Audrey Love

It’s a problem organizations, initiatives and parents have been trying to tackle for decades — keeping kids off drugs and tobacco. Truth Initiative commercials urge, “We can be the generation to end smoking,” and many schools support the D.A.R.E. program. Anti-drug and tobacco messages have arguably saturated the market more than the “smoking is cool” narrative brought to you by the Marlboro Man or Joe Camel in years past.

Yet Oregon state public health officials say the rate of tobacco sales to underage consumers has slightly increased since the state raised the age to buy tobacco from 18 to 21 years old.

The new minimum age law, known as Tobacco 21, went into effect Jan. 1, making Oregon the fifth state in the nation to do so, following Hawaii, California, New Jersey and Maine. This year Massachusetts also followed suit. At least 340 other “localities,” such as New York City, San Antonio and Chicago also enforce this rule, according to

“Selling tobacco to people under 21 years old is illegal, but the data show that nearly one out of every five tobacco retailers in Oregon still sells to people under the legal age,” said Tom Jeanne, deputy state health
officer at the Oregon Health Authority Public Health Division. “Tobacco remains the number one preventable cause of death and disability and kills nearly 8,000 people in Oregon each year.”

In inspections conducted by the OHA earlier this year, nearly one in three randomly selected tobacco retailers in Union County were caught selling tobacco to people younger than 21. Out of 10 total inspections, a total of three sales were made in Elgin, Island City and Union for either cigarettes or cigarillos, according to OHA’s data.

In OHA inspections statewide, retailers sold 18.3 percent of the time. Compared to similar inspections last year, when the minimum age was still 18, violations were at 16 percent, based on OHA data. Oregon results also included e-cigarette attempts, while Union County numbers did not; chewing tobacco also wasn’t included in sale attempts county and statewide.

State law requires retailers post signs stating customers younger than 21 cannot purchase tobacco, according to OHA, and those that are caught selling tobacco face a fine of up to $500 for the first and second violations and up to $1,000 for the third and subsequent violations.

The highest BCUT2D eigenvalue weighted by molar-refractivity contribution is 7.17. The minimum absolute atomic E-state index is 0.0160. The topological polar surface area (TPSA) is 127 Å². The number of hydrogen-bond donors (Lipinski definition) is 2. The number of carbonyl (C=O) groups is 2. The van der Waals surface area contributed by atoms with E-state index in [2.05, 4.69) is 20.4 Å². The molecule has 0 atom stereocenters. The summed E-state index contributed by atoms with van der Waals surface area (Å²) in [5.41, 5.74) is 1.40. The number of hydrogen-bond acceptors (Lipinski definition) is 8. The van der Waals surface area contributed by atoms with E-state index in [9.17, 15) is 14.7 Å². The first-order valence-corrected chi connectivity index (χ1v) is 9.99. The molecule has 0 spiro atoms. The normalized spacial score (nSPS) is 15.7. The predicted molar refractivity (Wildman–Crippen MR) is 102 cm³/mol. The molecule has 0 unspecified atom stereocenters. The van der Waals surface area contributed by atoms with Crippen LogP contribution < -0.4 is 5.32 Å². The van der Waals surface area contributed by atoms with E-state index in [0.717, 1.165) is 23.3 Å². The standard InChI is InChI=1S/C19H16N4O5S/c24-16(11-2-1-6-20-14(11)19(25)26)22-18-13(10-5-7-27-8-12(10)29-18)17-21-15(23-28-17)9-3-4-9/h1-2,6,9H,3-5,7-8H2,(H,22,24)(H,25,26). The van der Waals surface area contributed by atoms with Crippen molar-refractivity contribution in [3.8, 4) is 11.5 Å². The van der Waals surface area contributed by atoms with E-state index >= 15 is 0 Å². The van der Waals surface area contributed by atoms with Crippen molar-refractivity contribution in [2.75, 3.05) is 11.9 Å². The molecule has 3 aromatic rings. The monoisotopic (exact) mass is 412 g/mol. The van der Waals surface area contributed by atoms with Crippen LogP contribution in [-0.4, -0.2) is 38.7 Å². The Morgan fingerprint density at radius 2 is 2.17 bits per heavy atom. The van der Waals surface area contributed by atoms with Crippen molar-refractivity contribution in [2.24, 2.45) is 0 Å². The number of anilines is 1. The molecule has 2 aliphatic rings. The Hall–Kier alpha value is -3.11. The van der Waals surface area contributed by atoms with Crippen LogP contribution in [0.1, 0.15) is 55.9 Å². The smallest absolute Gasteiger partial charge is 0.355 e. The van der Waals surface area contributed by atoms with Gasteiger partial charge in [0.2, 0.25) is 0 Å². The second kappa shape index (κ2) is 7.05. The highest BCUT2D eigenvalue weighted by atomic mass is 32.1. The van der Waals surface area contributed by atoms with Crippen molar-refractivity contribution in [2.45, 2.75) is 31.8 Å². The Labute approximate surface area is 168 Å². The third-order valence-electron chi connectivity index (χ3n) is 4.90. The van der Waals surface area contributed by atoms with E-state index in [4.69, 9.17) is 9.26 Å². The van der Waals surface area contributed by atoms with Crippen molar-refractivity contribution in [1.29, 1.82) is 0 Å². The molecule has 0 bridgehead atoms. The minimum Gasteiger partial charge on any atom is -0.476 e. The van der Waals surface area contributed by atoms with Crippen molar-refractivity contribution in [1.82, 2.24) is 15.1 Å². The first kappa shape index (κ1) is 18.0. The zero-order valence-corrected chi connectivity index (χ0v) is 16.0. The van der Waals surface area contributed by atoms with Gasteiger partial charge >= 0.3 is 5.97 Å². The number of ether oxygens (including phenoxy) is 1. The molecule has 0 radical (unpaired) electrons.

Attempts to curb this issue have taken place in Union County since the mid-1990s in the form of the Union County Safe Communities Coalition, a community effort made up of individuals and local organizations to reduce and prevent youth substance use. Through a Drug-Free Communities grant, of which UCSCC is in year seven of a 10-year cycle of funding, the coalition is able to focus its efforts on three substances: alcohol, marijuana and tobacco.

“A lot of different organizations are involved in the coalition. It’s kind of exciting to see them all come together to work for a common goal,” said coalition coordinator Robin Wortman. “No one wants to see kids using substances we know impacts (them negatively). We know it impacts their brain development. Any usage can make it so that they’re more susceptible to addiction, (and they are) more likely to become addicted if they start using young. That’s one of the main reasons we work on prevention.”

One of UCSCC’s prevention efforts includes keeping tobacco retailers in check through the Reward and Reminder program. Implemented by the organization’s youth council, which is composed of local high school students, the program conducts its own inspections at least six times a year, eventually hitting all 26 tobacco retailers in the county.

“It’s another opportunity to remind tobacco retailers to check ID,” Wortman said. “Our youth council members go in and request some sort of tobacco product they believe is commonly used by their peers, just to see if the clerk checks for ID.”

See more in Friday's edition of The Observer.